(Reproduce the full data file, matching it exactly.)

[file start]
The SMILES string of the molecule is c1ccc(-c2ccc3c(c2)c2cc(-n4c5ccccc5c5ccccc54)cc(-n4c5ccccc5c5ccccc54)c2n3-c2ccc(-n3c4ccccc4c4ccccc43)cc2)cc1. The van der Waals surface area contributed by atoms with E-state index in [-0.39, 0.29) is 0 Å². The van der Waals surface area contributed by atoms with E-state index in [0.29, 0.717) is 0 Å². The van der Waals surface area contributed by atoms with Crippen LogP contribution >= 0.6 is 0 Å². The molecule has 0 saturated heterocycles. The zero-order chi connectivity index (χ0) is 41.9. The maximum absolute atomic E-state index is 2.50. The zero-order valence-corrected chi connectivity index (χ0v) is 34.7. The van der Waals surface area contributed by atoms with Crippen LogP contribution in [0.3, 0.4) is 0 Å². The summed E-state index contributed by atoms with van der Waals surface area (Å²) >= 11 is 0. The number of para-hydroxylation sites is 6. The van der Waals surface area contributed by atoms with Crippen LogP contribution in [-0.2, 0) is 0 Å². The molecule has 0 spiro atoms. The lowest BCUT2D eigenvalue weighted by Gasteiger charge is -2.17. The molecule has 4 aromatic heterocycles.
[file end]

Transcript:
The SMILES string of the molecule is c1ccc(-c2ccc3c(c2)c2cc(-n4c5ccccc5c5ccccc54)cc(-n4c5ccccc5c5ccccc54)c2n3-c2ccc(-n3c4ccccc4c4ccccc43)cc2)cc1. The van der Waals surface area contributed by atoms with E-state index in [-0.39, 0.29) is 0 Å². The van der Waals surface area contributed by atoms with E-state index in [0.29, 0.717) is 0 Å². The van der Waals surface area contributed by atoms with Crippen LogP contribution >= 0.6 is 0 Å². The molecule has 0 saturated heterocycles. The zero-order chi connectivity index (χ0) is 41.9. The maximum absolute atomic E-state index is 2.50. The zero-order valence-corrected chi connectivity index (χ0v) is 34.7. The van der Waals surface area contributed by atoms with Crippen LogP contribution in [0.3, 0.4) is 0 Å². The summed E-state index contributed by atoms with van der Waals surface area (Å²) >= 11 is 0. The number of para-hydroxylation sites is 6. The van der Waals surface area contributed by atoms with Crippen LogP contribution in [-0.2, 0) is 0 Å². The molecule has 0 spiro atoms. The lowest BCUT2D eigenvalue weighted by Gasteiger charge is -2.17. The molecule has 4 aromatic heterocycles.